The Palace Drugstore dominated a prime commercial corner just under one of downtown Dallas's  most prominent architectural landmarks, the soaring Elk's Arch.  Together, they formed a makeshift amphitheater for the last act of the tragic comedy of March 3, 1910;  the Palace's two story facade providing an urban backdrop with box office seats for Elk's Arch's dramatic shell.  The first incongruous notes that sliced the routine lunchtime din, wafted through the open second-floor windows, drawing the curious and, undoubtedly, alarming a few.  Within minutes, the elevated onlookers spotted, in the increasingly agitated streets down below, a man scaling the arch and securing a rope.  Then, from off the sullied pavement and over the heads of thousands of riveted Dallasites, the mutilated corpse of a naked, elderly Negro ascended.  Audible to some were the words of commendation a mob leader had for his fellow lynchers.

"You did the work of men today and your deeds will resound in every state, village, and hamlet where purity and innocence are cherished and bestiality and lechery condemned."

The H. J. Buvens family had esteemed Allen Brooks a trusted servant until Flora Daingerfield, a second servant, claimed to have discovered Brooks with their missing three-year old daughter in the barn.  Dr. W. W. Brandau examined the child and concluded, rather vaguely, that there was "evidence of brutal treatment."  A local newspaper described the alleged crime as "one of the most heinous since the days of Reconstruction." Immediately following Brooks arrest, a mob attempted, but failed, to kidnap him from authorities. But while his trial was underway, a second mob, of two hundred whites and one "conspicuous Negro," entered the courtroom and successfully overwhelmed a "defending force" of fifty armed deputies and twenty policemen.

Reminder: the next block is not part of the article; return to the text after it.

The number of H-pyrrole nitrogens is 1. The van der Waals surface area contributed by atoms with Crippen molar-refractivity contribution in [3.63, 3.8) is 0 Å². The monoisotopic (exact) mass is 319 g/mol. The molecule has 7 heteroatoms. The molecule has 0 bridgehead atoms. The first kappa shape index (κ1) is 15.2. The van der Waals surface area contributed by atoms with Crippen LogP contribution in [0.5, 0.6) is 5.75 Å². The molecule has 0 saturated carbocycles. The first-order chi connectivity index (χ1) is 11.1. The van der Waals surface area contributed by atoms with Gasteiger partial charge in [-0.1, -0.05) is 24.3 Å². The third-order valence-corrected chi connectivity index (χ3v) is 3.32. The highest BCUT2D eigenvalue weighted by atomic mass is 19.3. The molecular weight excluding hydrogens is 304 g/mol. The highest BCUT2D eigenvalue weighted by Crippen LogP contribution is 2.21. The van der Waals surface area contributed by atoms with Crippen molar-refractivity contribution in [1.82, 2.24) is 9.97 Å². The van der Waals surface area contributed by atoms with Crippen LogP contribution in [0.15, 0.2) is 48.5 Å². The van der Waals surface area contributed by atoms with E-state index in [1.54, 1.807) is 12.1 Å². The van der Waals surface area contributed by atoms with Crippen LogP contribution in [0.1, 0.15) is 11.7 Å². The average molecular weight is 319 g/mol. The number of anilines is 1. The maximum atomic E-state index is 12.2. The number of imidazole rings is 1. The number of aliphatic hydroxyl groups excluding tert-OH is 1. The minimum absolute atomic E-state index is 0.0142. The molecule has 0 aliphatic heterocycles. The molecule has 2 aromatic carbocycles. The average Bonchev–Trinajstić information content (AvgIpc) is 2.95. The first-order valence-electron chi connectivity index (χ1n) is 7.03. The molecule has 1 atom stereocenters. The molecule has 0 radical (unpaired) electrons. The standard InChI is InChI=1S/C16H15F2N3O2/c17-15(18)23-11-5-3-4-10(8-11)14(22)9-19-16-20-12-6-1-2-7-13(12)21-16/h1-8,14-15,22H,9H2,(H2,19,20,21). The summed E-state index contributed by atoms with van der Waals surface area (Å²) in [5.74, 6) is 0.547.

No shots were fired.  The defenseless Brooks was trapped on an upper floor.  The mobsters tightened a noose around his neck and threw him down to the hungry pack twenty feet below.  Dozens savagely attacked, kicking and crushing his face until he was covered in blood. The adherents of hanging overruled those with a taste for burning.  The unholy pilgrimage from courthouse to arch began.

"Contact with the pavement and obstacles on it wore most of the clothes off the Negro before the arch was reached," noted the Dallas Morning News. "At one point his coat was torn off, at another his shoes were dragged from his feet, and finally his trousers yielded to the friction of the passage along the street."  What remnants of clothing that clung to the corpse were soon stripped away by souvenir hunters.

Postmarked June 11, 1910, Dallas Texas.

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